Other Points for Consideration
The ‘Matchday Experience’ vs other comparable forms of entertainment
In some ways, it’s remarkable that attendances are either stable or on the increase in the pyramid. Very few outfits in the top four tiers are sharply decreasing through factors other than a demotion (Blackpool being an obvious exception to that). There are constant myriad complaints about the cost of matchday tickets throughout the divisions, with many supporters being priced out through a whole host of factors too numerous to mention at length in this post. The bottom line is that in the current era, there are many other forms of entertainment that people can partake in that are cheaper or comparable in terms of length and cost to a football match: going to the cinema, a concert, downloading a video game, film or TV boxset (or streaming them), watching other sports (such as rugby and cricket)… the list is endless, and many of these are more prevalent and accessible to more people than ever before.
Take this as an example. Even if you’re a family of fans and your number one pastime is football but the cost of seeing your beloved side from the comfort of your own home is a fraction of the time and effort it would take to get there, you’d be hard-pressed not to at least give streaming serious consideration, especially if your disposable income isn’t very high. If football clubs want to continue to attract young families with children through their doors, they must pay more heed to ensuring that the whole day is a positive one, and firmly focused on keeping them ‘happy’, regardless of the result on the pitch. This could take the form of having fun things to do in or around the ground which are free or as close as possible to being free to participate in. The competition for people’s hearts and wallets is only going to get fiercer in the years ahead.
Local Economy Suffering
One aspect I didn’t see anyone mention in their responses was that of the local economy of wherever the team they follow are playing at that weeknight/weekend. Supposing that attendances did noticeably drop across the board because of the expansion of domestic streaming, there would almost certainly be a profound knock-on effect to businesses and services situated in the town and/or adjacent to the stadium. Pubs and betting shops, not exactly everyone’s forté in the current climate anyway, would be under pressure. The same is likely of restaurants and takeaways, particularly those that are independently run, as they are perhaps less able to absorb any shortfalls. Of course, not every matchgoer frequents any of these establishments at a home or away encounter, but it is equally the case that there is a degree of dependency on football supporters visiting in good numbers.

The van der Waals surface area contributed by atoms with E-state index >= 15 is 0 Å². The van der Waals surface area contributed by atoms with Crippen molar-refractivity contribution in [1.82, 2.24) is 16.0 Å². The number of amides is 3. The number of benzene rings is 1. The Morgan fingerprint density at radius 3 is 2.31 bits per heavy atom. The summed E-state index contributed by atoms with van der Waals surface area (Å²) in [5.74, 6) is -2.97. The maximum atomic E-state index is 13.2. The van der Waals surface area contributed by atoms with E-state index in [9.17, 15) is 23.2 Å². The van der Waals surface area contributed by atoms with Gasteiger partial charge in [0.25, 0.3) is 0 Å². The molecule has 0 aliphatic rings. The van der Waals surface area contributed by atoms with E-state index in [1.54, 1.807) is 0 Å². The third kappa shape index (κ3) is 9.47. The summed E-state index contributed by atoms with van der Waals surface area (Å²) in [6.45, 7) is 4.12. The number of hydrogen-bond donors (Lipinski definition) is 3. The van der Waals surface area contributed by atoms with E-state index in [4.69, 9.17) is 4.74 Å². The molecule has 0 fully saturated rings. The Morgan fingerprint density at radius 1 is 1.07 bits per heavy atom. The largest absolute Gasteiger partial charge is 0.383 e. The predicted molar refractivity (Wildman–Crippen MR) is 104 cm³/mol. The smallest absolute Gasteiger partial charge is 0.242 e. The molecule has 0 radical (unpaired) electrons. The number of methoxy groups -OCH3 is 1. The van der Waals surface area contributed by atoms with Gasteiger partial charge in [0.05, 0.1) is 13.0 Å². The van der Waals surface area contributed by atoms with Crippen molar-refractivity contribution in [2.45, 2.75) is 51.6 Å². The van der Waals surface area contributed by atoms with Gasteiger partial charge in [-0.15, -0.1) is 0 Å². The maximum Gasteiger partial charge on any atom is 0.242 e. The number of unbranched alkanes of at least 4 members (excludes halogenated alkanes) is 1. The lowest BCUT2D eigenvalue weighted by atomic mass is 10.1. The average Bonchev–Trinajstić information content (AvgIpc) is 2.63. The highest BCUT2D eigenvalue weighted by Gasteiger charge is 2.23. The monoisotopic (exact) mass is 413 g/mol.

A meeting has been convened by the EFL, set to take place next week, to discuss this very issue. I predict a similar outcome to the one that concerned the changes to the format of the Checkatrade Trophy. The ‘genie’ has escaped the lamp, and the ‘competition organisers’ will be extremely loath to put it back inside, especially if it deems the experiment last weekend to have been a success in terms of revenue. The EFL will use the broadcast deal set to commence next season as a carrot, and will also point to the increased guaranteed income that the runt of the proverbial domestic cup litter that has come about since the inclusion of U23 sides from Premier League and Championship Category One academies. If they can find a way to convince enough boards that their incomes will be protected by their latest project, expect the majority to fall in line.
From an outsider’s point of view, it has become increasingly unclear to me where the lines between FA, PL and EFL begin. The current burning issue is not going to go away anytime soon, and whilst the FA are still considering the incredibly short-sighted sale of Wembley Stadium, the domestic game at all levels runs the risk of being undercut by a slapdash embrace of streaming, without due care and consideration to the substantial knock-on effects that could well occur.
Personally, I am in favour of what I’d considered to be the arrangement before last weekend. Keep it to long-distance away matches whilst a more coherent strategy is thought up, which needs to involve all the stakeholders, including non-league clubs, many of which often use the international break as a way of enticing those without a fixture to watch to attend. Technology will only continue to advance and intertwine more with football, and whilst in many ways I embrace that reality, I place zero trust whatsoever in the corridors of any of those three organisations to safeguard the grassroots and the clubs a proliferation of streaming will affect the most. If the EFL truly believe that ‘Every Game Matters’, perhaps they should look at adopting the mantra of ‘less is more’ so that football is more affordable for everyone… which will be the focus of my next post.